Prudential chairman Harvey McGrath said in an interview yesterday that no heads would roll at the British insurer after it abandoned an ambitious takeover of AIG’s Asian unit, AIA.
“The board is completely behind the management team. No one has offered to resign and no one has been asked to resign,” McGrath told the Financial Times.
The aborted takeover had been masterminded by Prudential CEO Tidjane Thiam, and many commentators said his career had been badly tarnished.
“There are a couple of shareholders calling for change, but they are outliers. The vast majority of our biggest investors are saying they don’t want to see change at the top,” McGrath said.
“They are supportive of management and of Tidjane, who they have seen as [chief financial officer] help to drive the performance of the group,” McGrath said.
Prudential’s decision on Wednesday to abandon the takeover came after AIG refused to cut the price tag from US$35.5 billion to around US$30 billion.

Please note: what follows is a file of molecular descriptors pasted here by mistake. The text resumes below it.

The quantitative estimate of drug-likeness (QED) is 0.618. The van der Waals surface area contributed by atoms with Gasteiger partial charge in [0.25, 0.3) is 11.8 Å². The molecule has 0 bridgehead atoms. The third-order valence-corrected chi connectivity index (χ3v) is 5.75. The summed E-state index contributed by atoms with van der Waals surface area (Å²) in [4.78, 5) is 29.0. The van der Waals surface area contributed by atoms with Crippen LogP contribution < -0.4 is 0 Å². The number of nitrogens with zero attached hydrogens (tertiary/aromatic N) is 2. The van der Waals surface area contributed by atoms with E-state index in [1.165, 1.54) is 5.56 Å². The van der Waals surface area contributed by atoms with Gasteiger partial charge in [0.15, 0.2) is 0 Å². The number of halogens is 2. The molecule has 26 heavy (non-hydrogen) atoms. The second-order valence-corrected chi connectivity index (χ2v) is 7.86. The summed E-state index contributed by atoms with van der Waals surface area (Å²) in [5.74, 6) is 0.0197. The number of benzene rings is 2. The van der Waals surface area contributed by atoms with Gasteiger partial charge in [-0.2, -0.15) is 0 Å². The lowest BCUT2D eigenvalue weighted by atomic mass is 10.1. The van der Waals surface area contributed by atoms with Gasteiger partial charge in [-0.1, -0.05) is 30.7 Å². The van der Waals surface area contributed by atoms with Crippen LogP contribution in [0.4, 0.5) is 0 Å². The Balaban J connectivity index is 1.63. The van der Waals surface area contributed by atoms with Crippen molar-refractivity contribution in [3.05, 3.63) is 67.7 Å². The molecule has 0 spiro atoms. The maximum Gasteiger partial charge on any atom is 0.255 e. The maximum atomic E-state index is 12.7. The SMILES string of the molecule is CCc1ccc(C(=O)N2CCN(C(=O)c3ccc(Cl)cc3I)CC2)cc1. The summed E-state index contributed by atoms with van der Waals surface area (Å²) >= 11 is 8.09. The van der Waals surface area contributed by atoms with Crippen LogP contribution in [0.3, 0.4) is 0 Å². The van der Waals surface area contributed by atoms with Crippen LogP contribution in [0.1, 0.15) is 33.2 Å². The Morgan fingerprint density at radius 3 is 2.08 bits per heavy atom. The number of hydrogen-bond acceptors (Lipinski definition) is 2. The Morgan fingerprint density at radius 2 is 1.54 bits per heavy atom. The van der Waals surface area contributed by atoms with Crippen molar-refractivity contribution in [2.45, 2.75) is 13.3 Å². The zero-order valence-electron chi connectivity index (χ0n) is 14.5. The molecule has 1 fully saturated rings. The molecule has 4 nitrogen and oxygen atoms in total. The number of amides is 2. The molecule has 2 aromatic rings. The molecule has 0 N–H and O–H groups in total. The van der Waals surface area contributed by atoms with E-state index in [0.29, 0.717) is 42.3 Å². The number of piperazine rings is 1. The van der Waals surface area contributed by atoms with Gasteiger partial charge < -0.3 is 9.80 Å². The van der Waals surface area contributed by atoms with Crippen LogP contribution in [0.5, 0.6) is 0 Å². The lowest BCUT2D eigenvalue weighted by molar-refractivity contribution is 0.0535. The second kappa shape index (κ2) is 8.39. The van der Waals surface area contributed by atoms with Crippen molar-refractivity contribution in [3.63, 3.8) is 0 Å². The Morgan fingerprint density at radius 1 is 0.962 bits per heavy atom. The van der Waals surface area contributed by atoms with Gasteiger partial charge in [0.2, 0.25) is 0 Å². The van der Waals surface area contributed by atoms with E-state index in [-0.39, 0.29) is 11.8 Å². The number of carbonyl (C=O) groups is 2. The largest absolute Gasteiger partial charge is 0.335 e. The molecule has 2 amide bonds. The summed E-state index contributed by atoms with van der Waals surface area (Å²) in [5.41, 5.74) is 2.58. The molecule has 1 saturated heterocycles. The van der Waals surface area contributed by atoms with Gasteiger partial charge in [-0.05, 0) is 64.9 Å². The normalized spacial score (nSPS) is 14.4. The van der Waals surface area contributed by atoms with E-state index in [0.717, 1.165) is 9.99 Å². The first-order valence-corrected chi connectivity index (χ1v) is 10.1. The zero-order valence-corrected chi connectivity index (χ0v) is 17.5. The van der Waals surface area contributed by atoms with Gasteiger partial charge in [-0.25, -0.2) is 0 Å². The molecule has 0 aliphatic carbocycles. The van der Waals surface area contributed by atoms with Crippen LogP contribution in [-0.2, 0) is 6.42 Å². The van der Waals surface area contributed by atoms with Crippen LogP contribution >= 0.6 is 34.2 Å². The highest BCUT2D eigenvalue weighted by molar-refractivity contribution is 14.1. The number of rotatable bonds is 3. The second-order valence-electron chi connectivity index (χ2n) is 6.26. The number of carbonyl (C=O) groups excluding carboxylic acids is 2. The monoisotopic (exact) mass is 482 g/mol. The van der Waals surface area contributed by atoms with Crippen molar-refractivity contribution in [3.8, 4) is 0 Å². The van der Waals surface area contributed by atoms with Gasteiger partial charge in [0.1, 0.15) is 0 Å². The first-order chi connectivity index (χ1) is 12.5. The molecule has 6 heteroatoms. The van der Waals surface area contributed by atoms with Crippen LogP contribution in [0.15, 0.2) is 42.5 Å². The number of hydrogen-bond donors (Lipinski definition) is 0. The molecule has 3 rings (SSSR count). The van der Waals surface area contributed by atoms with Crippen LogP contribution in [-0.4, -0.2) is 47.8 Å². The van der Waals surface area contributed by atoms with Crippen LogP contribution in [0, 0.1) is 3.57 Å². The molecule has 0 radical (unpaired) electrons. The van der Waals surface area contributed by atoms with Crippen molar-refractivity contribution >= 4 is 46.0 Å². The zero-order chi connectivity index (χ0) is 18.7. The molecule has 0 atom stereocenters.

McGrath said the top team at Prudential was “quite devastated” when it heard AIG had rejected the renegotiated price.
“But we were not worried at all about our positions,” he said.
Thiam, who became chief executive in October, was formerly Prudential’s financial chief.
“It is a clever thing to try and connect my inability to seal a US$35 billion with my broad ability to run a company, but it is a fallacy,” he told the Financial Times.
“To say I’m inexperienced in running a US$35 billion transaction, that’s true. Not many have experience of running a US$35 billion transaction,” he said.
The collapsed AIA deal cost Prudential around £450 million (US$660 million).
“This was an ‘in-strategy’ transaction and was an acceleration of the focus on growing the business in Asia,” he said.
“Just because this transaction ... did not work — or failed if you want to say that — it doesn’t mean that the underlying strategy has a problem,” he said.
“The board understand that and are behind the strategy and were behind the transaction,” he added.
Despite the collapse of the AIA deal, Thiam had stressed earlier this week that Prudential would maintain a strong focus on growing its business in Asia.
He also said the group’s existing Asian business had helped it deliver a “record performance” in the first quarter of this year.